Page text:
I have a friend who worked as a clerk for this company. All they were concerned about were sales, and held meetings every week where they put pressure on the staff to sell financial products. This included quite heavy stuff, including threats about the security of their jobs if they didn’t meet targets. This person decided he’d had enough of this and called it a day, especially as he never signed up to be a sales rep in the first place.

Terence
,

Norfolk,
06/9/2012 09:11

A neighbour where we lived in the 90’s worked for Lloyds and she was disgusted with what she was expected to do pressuring clients to keep her shop. Well looks like the Bank is getting it’s deserts! Shame is it will be others accounts raided to pay the fines and no doubt the executives will continue to take enormous bonuses.

Bemused
,

Bedford,
06/9/2012 09:09

It is not fair to just pick on Lloyds, all banks are the same, they are driven by targets to sell this and that. If you were speak to most cashiers you would find they don’t like trying to sell things to people but have to do it to get a good end of year appraisal. They know people can’t afford the products but it is not them that set the targets, it is the management at all levels.

Fanatical northerner
,

Leeds,
06/9/2012 08:59

I work for a part of the lbg in a sales position and I can only repeat what’s been said so far. don’t blame the frontline staff, they got nothing to do with it. we get monthly targets, x amount of account upgrades, x amount of reviews in branch etc. with that comes utilisation targets, ie how often do you go to the toilet, if its too often, you have to work time back. I hardly hit my targets and at the moment I’m on an informal action plan due to pregnancy related illness (they couldn’t make it formal, would be illegal)… its not fun or easy to work for ANY bank. the fsa must change the rules, a bank should serve, not sell!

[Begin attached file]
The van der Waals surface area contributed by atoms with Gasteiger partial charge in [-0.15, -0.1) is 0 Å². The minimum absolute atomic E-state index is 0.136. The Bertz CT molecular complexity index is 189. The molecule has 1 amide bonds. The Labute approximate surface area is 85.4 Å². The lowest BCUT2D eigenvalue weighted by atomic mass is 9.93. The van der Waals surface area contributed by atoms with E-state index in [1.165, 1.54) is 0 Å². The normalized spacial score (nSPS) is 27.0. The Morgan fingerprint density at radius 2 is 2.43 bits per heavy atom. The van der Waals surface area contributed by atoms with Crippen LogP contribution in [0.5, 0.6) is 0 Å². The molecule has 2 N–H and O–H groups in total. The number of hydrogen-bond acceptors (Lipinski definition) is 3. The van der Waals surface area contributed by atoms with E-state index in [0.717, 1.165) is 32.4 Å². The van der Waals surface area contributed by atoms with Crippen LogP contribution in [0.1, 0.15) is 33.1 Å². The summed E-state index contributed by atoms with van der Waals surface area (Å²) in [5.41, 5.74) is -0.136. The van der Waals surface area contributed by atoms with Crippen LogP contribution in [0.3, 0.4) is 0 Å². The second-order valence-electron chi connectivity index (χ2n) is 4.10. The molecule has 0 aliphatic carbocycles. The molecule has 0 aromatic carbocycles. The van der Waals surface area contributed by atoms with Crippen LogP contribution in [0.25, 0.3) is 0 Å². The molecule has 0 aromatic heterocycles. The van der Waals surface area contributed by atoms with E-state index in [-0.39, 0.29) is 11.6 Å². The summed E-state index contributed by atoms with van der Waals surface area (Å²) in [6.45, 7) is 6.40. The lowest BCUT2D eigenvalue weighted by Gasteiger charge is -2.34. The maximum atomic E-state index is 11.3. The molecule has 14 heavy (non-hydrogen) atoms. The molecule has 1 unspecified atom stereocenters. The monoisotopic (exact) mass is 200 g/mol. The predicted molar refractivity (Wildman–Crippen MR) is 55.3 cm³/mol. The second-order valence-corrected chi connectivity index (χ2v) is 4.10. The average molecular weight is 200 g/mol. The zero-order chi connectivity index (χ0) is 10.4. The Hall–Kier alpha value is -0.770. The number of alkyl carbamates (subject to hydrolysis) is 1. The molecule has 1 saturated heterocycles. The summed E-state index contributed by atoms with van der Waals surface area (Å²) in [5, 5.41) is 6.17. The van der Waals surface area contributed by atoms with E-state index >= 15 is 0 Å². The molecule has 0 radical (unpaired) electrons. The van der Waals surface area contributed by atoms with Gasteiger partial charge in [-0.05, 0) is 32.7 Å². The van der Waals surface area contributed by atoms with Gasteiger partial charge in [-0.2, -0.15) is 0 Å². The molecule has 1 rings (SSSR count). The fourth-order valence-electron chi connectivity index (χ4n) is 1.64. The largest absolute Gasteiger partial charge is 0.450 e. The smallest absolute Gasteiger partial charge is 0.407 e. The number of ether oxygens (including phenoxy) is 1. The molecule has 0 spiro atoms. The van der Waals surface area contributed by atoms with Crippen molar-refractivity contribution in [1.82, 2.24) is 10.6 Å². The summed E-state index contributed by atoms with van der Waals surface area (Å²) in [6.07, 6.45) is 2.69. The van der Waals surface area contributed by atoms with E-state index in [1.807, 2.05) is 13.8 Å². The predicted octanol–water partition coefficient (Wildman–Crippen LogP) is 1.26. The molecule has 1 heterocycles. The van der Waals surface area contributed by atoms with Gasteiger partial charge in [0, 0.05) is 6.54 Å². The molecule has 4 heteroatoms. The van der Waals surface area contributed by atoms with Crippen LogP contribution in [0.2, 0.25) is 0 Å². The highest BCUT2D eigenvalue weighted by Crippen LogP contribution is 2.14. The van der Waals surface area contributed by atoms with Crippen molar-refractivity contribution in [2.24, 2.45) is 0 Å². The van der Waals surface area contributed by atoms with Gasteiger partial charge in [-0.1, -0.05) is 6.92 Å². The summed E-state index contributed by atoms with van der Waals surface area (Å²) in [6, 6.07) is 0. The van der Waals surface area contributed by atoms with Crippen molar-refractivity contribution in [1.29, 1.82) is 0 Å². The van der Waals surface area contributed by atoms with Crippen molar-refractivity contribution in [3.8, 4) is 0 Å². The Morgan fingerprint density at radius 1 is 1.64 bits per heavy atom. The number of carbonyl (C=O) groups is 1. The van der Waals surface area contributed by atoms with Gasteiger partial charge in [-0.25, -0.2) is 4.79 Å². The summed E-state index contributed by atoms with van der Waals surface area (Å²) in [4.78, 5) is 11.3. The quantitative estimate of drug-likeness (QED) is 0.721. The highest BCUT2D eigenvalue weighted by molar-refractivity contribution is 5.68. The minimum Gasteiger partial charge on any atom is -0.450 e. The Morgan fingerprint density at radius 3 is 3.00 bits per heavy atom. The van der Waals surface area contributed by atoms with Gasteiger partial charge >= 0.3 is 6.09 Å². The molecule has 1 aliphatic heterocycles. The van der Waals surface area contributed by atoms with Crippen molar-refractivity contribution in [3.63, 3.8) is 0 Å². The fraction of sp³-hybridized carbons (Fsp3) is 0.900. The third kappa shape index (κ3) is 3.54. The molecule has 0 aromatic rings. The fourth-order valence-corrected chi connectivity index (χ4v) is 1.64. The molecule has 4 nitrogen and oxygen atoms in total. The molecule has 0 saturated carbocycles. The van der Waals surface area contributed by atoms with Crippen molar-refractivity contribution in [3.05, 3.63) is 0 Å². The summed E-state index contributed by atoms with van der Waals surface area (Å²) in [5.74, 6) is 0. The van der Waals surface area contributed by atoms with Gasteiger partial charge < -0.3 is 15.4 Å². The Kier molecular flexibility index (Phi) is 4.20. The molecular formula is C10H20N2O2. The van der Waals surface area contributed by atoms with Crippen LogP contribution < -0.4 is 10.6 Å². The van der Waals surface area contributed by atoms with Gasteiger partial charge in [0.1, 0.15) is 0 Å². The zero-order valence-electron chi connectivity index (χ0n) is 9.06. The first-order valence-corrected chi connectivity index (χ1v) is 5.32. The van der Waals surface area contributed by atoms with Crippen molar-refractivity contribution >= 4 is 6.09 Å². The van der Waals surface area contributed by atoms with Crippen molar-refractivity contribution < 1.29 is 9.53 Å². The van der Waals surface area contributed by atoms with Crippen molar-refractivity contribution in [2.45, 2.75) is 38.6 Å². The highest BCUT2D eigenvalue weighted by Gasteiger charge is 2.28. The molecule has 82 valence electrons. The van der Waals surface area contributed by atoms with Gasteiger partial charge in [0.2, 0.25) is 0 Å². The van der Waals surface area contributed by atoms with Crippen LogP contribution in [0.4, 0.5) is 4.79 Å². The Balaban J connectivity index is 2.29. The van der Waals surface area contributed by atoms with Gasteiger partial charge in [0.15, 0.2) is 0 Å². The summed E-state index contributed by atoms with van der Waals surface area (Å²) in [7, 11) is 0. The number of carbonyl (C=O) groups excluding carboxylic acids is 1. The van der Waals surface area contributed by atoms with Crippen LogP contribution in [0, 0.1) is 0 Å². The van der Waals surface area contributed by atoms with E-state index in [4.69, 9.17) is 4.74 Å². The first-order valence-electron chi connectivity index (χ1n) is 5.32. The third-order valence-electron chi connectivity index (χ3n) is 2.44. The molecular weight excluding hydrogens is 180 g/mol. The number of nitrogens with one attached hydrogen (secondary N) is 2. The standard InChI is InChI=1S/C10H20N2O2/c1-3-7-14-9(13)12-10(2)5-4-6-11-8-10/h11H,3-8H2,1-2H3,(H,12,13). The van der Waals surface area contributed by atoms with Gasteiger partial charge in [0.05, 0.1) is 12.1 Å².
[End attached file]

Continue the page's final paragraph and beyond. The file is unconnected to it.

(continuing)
bank staff
,

England,
06/9/2012 08:59

telephoning our bank about something, the advisor asked if the bank could give me information as to how our account could be made more `beneficial` to us.
handing me over to another account advisor, his only interest was to try and sell us some insurance. `are you still at that old game` i asked and he terminated the call.
banks have no interest in looking at people as customers. they resemble the cartoon character with the dollar/ pound sign in his eyes.

john back
,

london,
06/9/2012 08:53

The only thing to stop all of this bad behaviour amongst banks is to nationalise them

bre645
,

wolverhampton, United Kingdom,
06/9/2012 08:49

I work for lloyds and I know nobody that would miss sell anything our targets are very high but would would only ever sell anything if it was beneficial to the customer, this article is poor and hurts the company and the staff that work there for a small wage with small bonuses, your story is full of false facts and your paper can pay a fine to the staff it is hurting by naming just one bank whilst stating many more. you want to run a story on Wonga, Quickquid, or Loanfinder they are companies that Mis Sell. poor poor report.

mikey1981
,

liverpool, United Kingdom,
06/9/2012 08:48

poor journalism to say theres 23 banks involved in miss selling then only name one ! must av been a slow news day !

Mickey1981
,

liverpool, United Kingdom,
06/9/2012 08:42

Perhaps they should spend their time selling a few mortgages to first time buyers instead of harrassing people and trying to get them to buy products they don’t need !

Urban Legend
,

Edinburgh, United Kingdom,
06/9/2012 08:41

The ‘pre paid funeral’ offer from a major bank just had to take the cake. Some simple calculations would show that the amount paid in premiums would far exceed the benefits of their “funeral plan”, which in 30 years time wouldn’t be enough to buy a hamburger.

Dave Dee
,

Perth,
06/9/2012 08:39